Things to do
As with many of the National Parks, the primary strength of the New Forest lies in its natural beauty and the opportunities that offers. There are many miles of walking, off road biking and horse riding trails, most of which have the added benefit of being easy to follow and so are open to pretty much anyone (although the easy landscape does not mean walkers should go out unprepared). These trails are also very good for families with younger children.
For those who prefer to enjoy the countryside without expending quite so much energy, the forest is peppered with pretty towns like Brockenhurst and Lyndhurst, as well as visitor attractions like the Otter and Owl Sanctuary or the New Forest Reptile Centre. Lyndhurst also hosts the New Forest Centre, an information centre and museum which is very useful for those unfamiliar with the National Park.
Of course, for many a day out in the countryside is not complete without a drink in a country pub, and here the New Forest comes into its own. The Alice Lyle and Red Shoot pubs are both good quality and family friendly pubs, but my particular favourite is the High Corner Inn, situated down a dirt track in the heart of the high forest. Although more commercialised than my Dad remembers it being when he was younger, it is still a wonderfully cosy little pub and one that we can't help returning to over and over again after a long walk.
Places to stay
Finding accommodation in the New Forest is actually spectacularly easy - searching for New Forest campsite turns up a whole heap of results, and for those who prefer a comfier bed there are rooms available in pubs, bed and breakfasts and hotels all over the region. Finding cheap places to stay is a little more difficult, especially during the Summer season, but the plus side is that the whole area is very family friendly and many campsites offer good facilities for children.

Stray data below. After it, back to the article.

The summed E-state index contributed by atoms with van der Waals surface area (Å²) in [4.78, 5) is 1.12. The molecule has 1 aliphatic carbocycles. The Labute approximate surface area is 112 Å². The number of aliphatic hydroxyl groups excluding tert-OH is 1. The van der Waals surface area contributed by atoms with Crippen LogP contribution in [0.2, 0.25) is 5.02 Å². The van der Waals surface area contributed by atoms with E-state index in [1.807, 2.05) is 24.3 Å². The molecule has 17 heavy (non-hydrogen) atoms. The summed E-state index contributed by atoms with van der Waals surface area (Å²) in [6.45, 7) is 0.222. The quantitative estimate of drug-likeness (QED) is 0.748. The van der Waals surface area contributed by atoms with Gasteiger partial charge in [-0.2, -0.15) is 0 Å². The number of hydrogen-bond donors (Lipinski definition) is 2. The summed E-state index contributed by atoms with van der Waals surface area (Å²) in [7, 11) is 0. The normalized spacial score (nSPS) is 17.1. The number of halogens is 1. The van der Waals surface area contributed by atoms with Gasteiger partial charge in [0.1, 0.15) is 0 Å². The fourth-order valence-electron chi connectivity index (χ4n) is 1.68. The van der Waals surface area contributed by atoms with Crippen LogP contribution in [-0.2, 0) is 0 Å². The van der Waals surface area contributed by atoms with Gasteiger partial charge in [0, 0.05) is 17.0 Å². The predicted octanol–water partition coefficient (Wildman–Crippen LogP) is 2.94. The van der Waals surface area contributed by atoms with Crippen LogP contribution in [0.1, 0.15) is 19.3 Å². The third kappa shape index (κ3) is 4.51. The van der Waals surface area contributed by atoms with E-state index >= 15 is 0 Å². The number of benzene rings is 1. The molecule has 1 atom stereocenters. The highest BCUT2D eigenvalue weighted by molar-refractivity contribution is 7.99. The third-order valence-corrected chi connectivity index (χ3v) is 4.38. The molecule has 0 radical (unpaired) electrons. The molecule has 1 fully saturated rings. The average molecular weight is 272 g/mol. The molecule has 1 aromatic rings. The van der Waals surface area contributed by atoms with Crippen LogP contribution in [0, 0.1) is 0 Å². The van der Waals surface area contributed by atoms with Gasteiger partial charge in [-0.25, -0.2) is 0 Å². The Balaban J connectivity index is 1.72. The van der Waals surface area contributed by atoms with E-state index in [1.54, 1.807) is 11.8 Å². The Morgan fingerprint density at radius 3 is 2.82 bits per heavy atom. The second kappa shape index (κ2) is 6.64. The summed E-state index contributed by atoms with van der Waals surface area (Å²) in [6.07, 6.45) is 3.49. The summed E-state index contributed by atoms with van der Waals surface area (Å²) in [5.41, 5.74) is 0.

How to get there and around
The New Forest is one of the most accessible national parks, crossed by multiple decent roads and with lots of car parking space, although those aiming for some of the smaller car parks should aim to leave early. I'm afraid my normally rubbishness at giving directions will return here, but I can say with confidence that it's not difficult! It is also accessible by public transport, situated as it is on the train line between London Waterloo and Southampton and with frequent trains stopping at Sway, Lyndhurst and Brockenhurst. You can step onto the train in London and be strolling through the forest about an hour and a half later.
The good points
Where to start with the good points? Beautiful, unusual landscapes, hard to find in any other part of the country, open space near to some of the country's busiest towns, accessible, family friendly, and absolutely stuffed with things to do.
The bad points
The only major bad point of the forest is that, because it is so well connected and accessible, it is sometimes hard to escape the crowds on Summer weekends. Biking on the roads can be a challenge when traffic levels are high, and those used to the quieter confines of Dartmoor or Snowdonia might find the business of the area a little off putting.
Perhaps I am a little biased in favour of the New Forest. For many, it will pale when compared to the majestic grandeur of the Lake District or Snowdonia, because it doesn't have high mountains or huge lakes or anything like that. But it is a landscape of gorgeous subtleties, picnics under trees twenty times your age, long lazy Summer afternoons and chaotically colourful Autumns. I do, and always will, love the Forest to pieces for the memories that it contains for me. And I highly recommend that you go and make some memories of your own there.
Thank you very much for reading and have a lovely Summer :)
Summary: A place that everyone should visit